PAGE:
Tajín Is the Magical Mexican Seasoning You Need In Your Life

The salty, spicy, and sour seasoning blend can be used to upgrade popsicles, corn, and spears of pineapple.

tajin seasoning salt blend lime sour salty spicy mexican chili powder
Design by Frannie Jiranek for Thrillist
Design by Frannie Jiranek for Thrillist

Buttery corn, fresh watermelon, and frozen mango popsicles have one thing in common: they all taste better with a generous sprinkling of Tajín. Tajín is a seasoning salt that embodies the bold flavors of Mexican cuisine. It’s a simple mix of chile powder, salt, and dehydrated lime for a mouth-puckering kick that is often used to perk up produce like pineapples and cucumbers or to rim drinks like micheladas and bloody marys.

Tajín was invented in 1985 by Horacio Fernandez, who was inspired by his grandmother’s signature chile sauce that he would obsessively slather on to corn. Determined to preserve the flavors of his grandmother’s creation while simultaneously making a condiment that would be easily transportable, Fernandez set off on a journey that would result in a well-loved Mexican seasoning blend that brightens pretty much all fruit.

On a trip to El Tajín, an archaeological site in southern Mexico that is home to towering pyramids, Fernandez learned that the word “aji” translates to chile in the Uto-Aztecan language, Nahuatl. It was there that he solidified his brand’s name.

Tajín traveled north to the US in 1993 and started gaining a cult following. Since 2012—thanks partly to added marketing efforts—sales of the classic seasoning salt have tripled, continuing to grow by double digits with each passing year, according to Javier Leyva, Tajín's director of North America.

Although bold, the flavor of Tajín is also versatile—able to coax nuanced notes out of something as simple as a fruit salad. Eddie Viramontes, a Los Angeles born-and-raised illustrator and graphic designer, has a bottle of Tajín at home at all times, calling it a “luxury” he has come to enjoy in adulthood.

“The ideal use for Tajín is micheladas; you can't make one without it,” Viramontes says. He also notes that it is an ingredient beloved by the city's street vendors: “Fruteros, eloteros, and your corner snack shops alike use the chili powder all day to make a living.” His favorite use for the seasoning though? On top of popcorn. "It's a life hack only known to very few,” he shares, though the secret is out now.

tajin and smoothie mango smoothies mexican seasoning blend spicy what is tajin used for
Courtesy of Tajín

Across the country in New York City, Tajín is also a staple ingredient at La Newyorkina, a sweets shop known for their ice cream and paletas, or Mexican popsicles. Where does a spicy seasoning salt fit in in a dessert shop?

“We use it to sprinkle on all our fruit based paletas and for chamoyadas,” a sweet yet spicy shaved ice or sorbet, explains Fany Gerson, the chef and founder of La Newyorkina. Customers are encouraged to spice up their popsicles to their heart’s desire with a counter full of different seasonings—from a syrupy pickled plum sauce, known as chamoy, to ground chipotle peppers. Of course, Tajín makes an appearance as well. “It’s probably the most popular chile blend we have in our chile station at the shop,” Gerson confirms.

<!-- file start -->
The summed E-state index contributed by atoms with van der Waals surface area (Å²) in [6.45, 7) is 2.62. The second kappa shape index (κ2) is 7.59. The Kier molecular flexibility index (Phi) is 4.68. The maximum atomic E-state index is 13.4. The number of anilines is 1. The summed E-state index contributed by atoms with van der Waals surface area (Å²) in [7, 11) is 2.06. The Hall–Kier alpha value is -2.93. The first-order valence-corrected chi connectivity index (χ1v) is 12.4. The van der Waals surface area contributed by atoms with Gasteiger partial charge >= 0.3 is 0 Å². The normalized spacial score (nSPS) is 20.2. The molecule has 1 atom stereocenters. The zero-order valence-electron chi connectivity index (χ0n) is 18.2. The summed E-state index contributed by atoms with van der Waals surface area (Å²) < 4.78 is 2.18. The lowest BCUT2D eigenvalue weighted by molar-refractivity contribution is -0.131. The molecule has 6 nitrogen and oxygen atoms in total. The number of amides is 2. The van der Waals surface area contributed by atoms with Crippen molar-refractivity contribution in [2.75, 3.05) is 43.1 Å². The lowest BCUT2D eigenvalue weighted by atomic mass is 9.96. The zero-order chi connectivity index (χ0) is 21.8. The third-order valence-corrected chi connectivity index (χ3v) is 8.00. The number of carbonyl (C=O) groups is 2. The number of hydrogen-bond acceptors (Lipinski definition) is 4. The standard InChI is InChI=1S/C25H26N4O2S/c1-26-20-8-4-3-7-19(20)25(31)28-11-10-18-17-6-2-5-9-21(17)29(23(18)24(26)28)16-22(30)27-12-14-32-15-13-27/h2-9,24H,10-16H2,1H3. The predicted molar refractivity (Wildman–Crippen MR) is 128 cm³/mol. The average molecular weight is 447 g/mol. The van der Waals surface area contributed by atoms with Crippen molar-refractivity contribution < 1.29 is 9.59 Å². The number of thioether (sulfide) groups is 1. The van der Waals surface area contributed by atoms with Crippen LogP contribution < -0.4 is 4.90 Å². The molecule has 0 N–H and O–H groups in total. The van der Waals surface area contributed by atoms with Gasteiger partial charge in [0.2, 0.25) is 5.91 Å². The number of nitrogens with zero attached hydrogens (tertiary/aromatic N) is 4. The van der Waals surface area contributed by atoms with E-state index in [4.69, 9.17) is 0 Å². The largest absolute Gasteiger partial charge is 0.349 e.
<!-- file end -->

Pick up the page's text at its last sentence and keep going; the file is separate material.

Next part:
The appeal of Tajín has much to do with its explosive flavor that’s convenient to add to anything. A sprinkle is all you need to heighten a mug of Mexican hot chocolate or intensify a breakfast grapefruit. “I love putting salt, chile, and fresh lime juice to season a lot of stuff—as a lot of other Mexicans like myself do,” Gerson explains. “[With Tajín], you have it all in one.”

Unlike hot sauce, Tajín, which has a coarse, powdery texture, isn't as mess-prone. It also adds flavor and heat without adding liquid to a dish—crucial if you want to sprinkle it over a batch of popcorn as Viramontes suggests.

But like hot sauce, it's easy to keep some Tajín in your bag. The company sells individual to-go packets that can easily be slotted away in a purse or wallet. For those looking for a version with a bit more heat, there is now a blend made with habaneros.

In general, bottles of Tajín clock in at around $3, a small price to pay for an ingredient that can take a simple ear of corn or summertime popsicle to new heights. You can even order it off Amazon and have that spicy, sour sensation delivered right to your door.

If you’ve yet to sprinkle Tajín on your fruit, corn, ice cream, or even in your coffee, consider the magic that a tiny bit of salt, chile, and dehydrated lime can add to your life.

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Kat Thompson is a senior staff writer of food & drink at Thrillist. Follow her on Twitter @katthompsonn.